Movies reviews with matching food – eat, watch, enjoy
Divorce is never more devastating than when a child is involved.
This heartbreaking story is about a divorced couple suing for custody of their only son, Billy (Justin Henry). After leaving her family eighteen months prior, Joanna Kramer (Streep) returns to New York City to get her son back. While she was out finding herself, ex-hubby Ted (Hoffman) has had to juggle his career as an advertising executive and his role as a single parent.
He is a great dad, though he does have his moments. His puts his son first which causes his career to crumble and he is eventually fired after missing a crucial deadline. In his own words he is a “survivor” and he proves that by finding himself a new job in one day. Meanwhile Joanna lurks around in coffee shops spying on her growing boy and chewing her fingernails.
The court date arrives and both lawyers are on the attack. Tears flow and ugly accusations fly, a typical day at the family court. Friendships are tested and true natures are revealed and that’s all I’m going to say because the ending is delicious.
This film challenges the ideals of the women’s liberation of the 1970’s. The debate on the rights of fathers still rages today. It is a sad, sad reflection on a broken society and in the middle is the innocent child. I loved this film. It made be angry, sad and a little pensive. Hoffman carries it beautifully with the gorgeous and inexperienced child actor, Justin Henry. They make a beautiful and realistic pair.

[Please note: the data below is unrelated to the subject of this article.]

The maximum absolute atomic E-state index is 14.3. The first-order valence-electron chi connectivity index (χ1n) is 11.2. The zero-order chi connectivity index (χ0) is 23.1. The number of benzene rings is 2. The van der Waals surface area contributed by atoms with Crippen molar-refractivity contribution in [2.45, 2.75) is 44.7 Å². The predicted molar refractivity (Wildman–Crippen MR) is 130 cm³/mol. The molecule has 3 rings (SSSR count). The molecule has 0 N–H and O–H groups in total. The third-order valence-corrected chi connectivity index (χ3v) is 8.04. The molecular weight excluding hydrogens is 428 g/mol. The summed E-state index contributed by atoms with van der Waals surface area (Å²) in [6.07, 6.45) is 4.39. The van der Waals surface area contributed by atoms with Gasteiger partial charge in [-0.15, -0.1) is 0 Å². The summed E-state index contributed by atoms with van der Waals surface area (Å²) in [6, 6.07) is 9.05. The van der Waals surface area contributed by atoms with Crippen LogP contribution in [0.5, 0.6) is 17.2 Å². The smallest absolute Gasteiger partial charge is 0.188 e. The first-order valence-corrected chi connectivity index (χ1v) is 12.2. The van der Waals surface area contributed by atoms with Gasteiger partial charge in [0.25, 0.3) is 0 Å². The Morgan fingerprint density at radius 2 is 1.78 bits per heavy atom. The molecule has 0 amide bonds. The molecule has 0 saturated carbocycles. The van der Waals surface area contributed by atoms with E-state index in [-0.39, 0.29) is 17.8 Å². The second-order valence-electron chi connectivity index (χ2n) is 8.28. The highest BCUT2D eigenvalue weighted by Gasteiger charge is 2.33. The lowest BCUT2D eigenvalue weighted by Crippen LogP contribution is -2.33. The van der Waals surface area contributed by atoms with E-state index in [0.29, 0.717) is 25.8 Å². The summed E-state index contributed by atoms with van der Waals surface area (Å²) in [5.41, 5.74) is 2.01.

The power of this film is in its realism. It is not afraid to tackle ugly truths about marriage, divorce and parenting. But it is not all doom and gloom. There is redemption and understanding that lifts it out of the pit of despair.
The best films challenge our thinking. They get us to question and explore the dirty side of life and relationships. This is one of those movies and you must put it on your bucket list…
Kramer Vs Kramer Trivia:
We now travel from one broken family to the next. Next time we hit the 80s with the deeply moving film, Ordinary People starring Donald Sutherland, Mary Tyler Moore and Timothy Hutton.